I Want to be a Clone: Murder Victims Investigate Their Own Deaths in Mur Lafferty’s Six Wakes

Mur Lafferty follows through on a great premise with Six Wakes (Orbit, 2017), a novel about six people murdered on a generation starship. What makes the story unusual is that the six victims have to investigate their own murders, a twist possible thanks to the fact that the investigators are the clones of the deceased. To make the story work, Lafferty creates a history of cloning complete with a set of laws that are informed (like any good legislation) by past abuses. It’s a believable world with interesting characters, diverse back stories, and enough mystery and surprises to keep the pages turning.

The only thing that’s not a surprise is that the book has received nods for this year’s Philip K. Dick, Nebula and Hugo awards. Lafferty is no stranger to awards, having won the John W. Campbell Award for Best New Writer in 2013. She has been podcasting since 2004, using the medium to serialize her fiction and host the shows I Should Be Writing and Ditch Diggers, the latter of which was also nominated this year for a Hugo in the Fancast category.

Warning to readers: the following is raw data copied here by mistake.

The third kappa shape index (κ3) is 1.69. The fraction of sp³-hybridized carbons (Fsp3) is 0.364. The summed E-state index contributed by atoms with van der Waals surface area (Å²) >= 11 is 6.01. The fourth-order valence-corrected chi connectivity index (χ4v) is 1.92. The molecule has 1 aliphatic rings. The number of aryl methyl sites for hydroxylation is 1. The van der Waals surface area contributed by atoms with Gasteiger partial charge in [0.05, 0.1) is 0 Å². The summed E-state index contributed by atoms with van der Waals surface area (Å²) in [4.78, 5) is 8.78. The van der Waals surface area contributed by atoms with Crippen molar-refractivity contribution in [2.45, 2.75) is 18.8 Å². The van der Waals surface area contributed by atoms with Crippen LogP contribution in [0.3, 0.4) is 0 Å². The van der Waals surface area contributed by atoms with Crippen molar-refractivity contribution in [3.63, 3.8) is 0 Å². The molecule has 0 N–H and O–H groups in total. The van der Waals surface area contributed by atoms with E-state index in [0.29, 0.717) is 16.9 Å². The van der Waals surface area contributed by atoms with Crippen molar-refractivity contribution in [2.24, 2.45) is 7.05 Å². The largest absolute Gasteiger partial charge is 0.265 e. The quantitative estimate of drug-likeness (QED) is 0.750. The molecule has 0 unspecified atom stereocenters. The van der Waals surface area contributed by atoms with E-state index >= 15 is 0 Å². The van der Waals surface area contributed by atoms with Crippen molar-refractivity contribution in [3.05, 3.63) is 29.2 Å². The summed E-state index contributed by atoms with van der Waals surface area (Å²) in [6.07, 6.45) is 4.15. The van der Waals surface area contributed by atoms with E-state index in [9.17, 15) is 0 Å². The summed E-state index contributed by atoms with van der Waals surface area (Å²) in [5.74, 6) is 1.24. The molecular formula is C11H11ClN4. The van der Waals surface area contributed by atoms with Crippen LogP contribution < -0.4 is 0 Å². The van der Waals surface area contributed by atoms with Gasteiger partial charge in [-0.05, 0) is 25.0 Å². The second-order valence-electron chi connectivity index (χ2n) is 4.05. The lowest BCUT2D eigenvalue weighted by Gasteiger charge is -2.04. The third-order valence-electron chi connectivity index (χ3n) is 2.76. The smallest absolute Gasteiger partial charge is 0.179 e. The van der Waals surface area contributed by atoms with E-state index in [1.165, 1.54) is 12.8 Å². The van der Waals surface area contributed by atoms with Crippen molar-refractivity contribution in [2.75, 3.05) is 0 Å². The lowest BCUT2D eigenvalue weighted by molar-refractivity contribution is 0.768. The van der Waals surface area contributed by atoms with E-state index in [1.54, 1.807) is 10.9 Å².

On the pod, she talks about cloning laws, the risks of reading an unfinished novel in public, the lessons she learned from Agatha Christie, and the thrill of having her work nominated for science fiction’s most prestigious prizes.

This is the third in my series of interviews on New Books in Science Fiction with this year’s nominees for the Philip K. Dick Award. I also interviewed Meg Elison and Tim Pratt. The winner, Carrie Vaughn for Bannerless, was announced at Norwescon on March 30, 2017 during a ceremony in which all the nominees read from their novels.

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